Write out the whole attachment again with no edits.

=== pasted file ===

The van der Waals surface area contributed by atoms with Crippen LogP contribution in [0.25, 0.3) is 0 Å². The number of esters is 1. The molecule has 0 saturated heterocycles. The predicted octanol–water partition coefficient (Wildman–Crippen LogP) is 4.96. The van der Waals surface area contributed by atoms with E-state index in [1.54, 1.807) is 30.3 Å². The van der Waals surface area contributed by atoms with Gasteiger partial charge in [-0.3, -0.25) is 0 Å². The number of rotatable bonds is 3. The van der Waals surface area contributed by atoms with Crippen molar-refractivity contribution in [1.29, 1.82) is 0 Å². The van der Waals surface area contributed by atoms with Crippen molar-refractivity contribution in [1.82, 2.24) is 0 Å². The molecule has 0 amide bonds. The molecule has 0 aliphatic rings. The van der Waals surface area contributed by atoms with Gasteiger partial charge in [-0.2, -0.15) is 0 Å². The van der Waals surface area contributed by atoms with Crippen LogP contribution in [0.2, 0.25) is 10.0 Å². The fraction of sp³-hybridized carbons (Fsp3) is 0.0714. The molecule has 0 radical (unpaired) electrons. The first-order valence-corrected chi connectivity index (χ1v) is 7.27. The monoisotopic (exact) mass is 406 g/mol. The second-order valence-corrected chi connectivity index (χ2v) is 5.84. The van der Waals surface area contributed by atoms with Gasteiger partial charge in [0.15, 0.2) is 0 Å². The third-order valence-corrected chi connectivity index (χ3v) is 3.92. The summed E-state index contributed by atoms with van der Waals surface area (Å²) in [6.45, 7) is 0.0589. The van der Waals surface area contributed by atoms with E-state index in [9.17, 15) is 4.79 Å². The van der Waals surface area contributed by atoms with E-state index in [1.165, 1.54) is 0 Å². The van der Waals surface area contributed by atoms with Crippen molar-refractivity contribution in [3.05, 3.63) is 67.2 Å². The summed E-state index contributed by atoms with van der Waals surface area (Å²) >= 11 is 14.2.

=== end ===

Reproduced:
The van der Waals surface area contributed by atoms with Crippen LogP contribution in [0.25, 0.3) is 0 Å². The number of esters is 1. The molecule has 0 saturated heterocycles. The predicted octanol–water partition coefficient (Wildman–Crippen LogP) is 4.96. The van der Waals surface area contributed by atoms with E-state index in [1.54, 1.807) is 30.3 Å². The van der Waals surface area contributed by atoms with Gasteiger partial charge in [-0.3, -0.25) is 0 Å². The number of rotatable bonds is 3. The van der Waals surface area contributed by atoms with Crippen molar-refractivity contribution in [1.29, 1.82) is 0 Å². The van der Waals surface area contributed by atoms with Crippen molar-refractivity contribution in [1.82, 2.24) is 0 Å². The molecule has 0 amide bonds. The molecule has 0 aliphatic rings. The van der Waals surface area contributed by atoms with Gasteiger partial charge in [-0.2, -0.15) is 0 Å². The van der Waals surface area contributed by atoms with Crippen LogP contribution in [0.2, 0.25) is 10.0 Å². The fraction of sp³-hybridized carbons (Fsp3) is 0.0714. The molecule has 0 radical (unpaired) electrons. The first-order valence-corrected chi connectivity index (χ1v) is 7.27. The monoisotopic (exact) mass is 406 g/mol. The second-order valence-corrected chi connectivity index (χ2v) is 5.84. The van der Waals surface area contributed by atoms with Gasteiger partial charge in [0.15, 0.2) is 0 Å². The third-order valence-corrected chi connectivity index (χ3v) is 3.92. The summed E-state index contributed by atoms with van der Waals surface area (Å²) in [6.45, 7) is 0.0589. The van der Waals surface area contributed by atoms with E-state index in [9.17, 15) is 4.79 Å². The van der Waals surface area contributed by atoms with E-state index in [1.165, 1.54) is 0 Å². The van der Waals surface area contributed by atoms with Crippen molar-refractivity contribution in [3.05, 3.63) is 67.2 Å². The summed E-state index contributed by atoms with van der Waals surface area (Å²) >= 11 is 14.2.